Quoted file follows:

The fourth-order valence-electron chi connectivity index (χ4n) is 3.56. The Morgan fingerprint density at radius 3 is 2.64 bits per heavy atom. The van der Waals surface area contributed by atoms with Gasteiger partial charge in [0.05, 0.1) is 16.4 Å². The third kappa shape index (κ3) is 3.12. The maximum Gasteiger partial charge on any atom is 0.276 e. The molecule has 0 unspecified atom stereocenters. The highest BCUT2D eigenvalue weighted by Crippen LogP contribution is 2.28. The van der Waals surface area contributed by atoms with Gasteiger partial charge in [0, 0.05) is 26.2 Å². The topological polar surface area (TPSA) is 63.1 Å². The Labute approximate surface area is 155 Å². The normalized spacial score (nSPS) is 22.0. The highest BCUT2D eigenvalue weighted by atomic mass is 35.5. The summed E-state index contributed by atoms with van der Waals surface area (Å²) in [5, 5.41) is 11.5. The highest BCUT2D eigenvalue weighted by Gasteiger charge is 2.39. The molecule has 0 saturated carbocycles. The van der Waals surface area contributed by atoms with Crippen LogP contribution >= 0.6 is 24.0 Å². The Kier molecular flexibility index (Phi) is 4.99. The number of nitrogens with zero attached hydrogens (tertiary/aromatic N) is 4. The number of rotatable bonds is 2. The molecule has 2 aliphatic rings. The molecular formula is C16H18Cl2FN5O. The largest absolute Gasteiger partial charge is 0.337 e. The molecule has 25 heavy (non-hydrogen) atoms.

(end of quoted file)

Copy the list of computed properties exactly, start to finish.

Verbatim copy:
The fourth-order valence-electron chi connectivity index (χ4n) is 3.56. The Morgan fingerprint density at radius 3 is 2.64 bits per heavy atom. The van der Waals surface area contributed by atoms with Gasteiger partial charge in [0.05, 0.1) is 16.4 Å². The third kappa shape index (κ3) is 3.12. The maximum Gasteiger partial charge on any atom is 0.276 e. The molecule has 0 unspecified atom stereocenters. The highest BCUT2D eigenvalue weighted by Crippen LogP contribution is 2.28. The van der Waals surface area contributed by atoms with Gasteiger partial charge in [0, 0.05) is 26.2 Å². The topological polar surface area (TPSA) is 63.1 Å². The Labute approximate surface area is 155 Å². The normalized spacial score (nSPS) is 22.0. The highest BCUT2D eigenvalue weighted by atomic mass is 35.5. The summed E-state index contributed by atoms with van der Waals surface area (Å²) in [5, 5.41) is 11.5. The highest BCUT2D eigenvalue weighted by Gasteiger charge is 2.39. The molecule has 0 saturated carbocycles. The van der Waals surface area contributed by atoms with Crippen LogP contribution >= 0.6 is 24.0 Å². The Kier molecular flexibility index (Phi) is 4.99. The number of nitrogens with zero attached hydrogens (tertiary/aromatic N) is 4. The number of rotatable bonds is 2. The molecule has 2 aliphatic rings. The molecular formula is C16H18Cl2FN5O. The largest absolute Gasteiger partial charge is 0.337 e. The molecule has 25 heavy (non-hydrogen) atoms.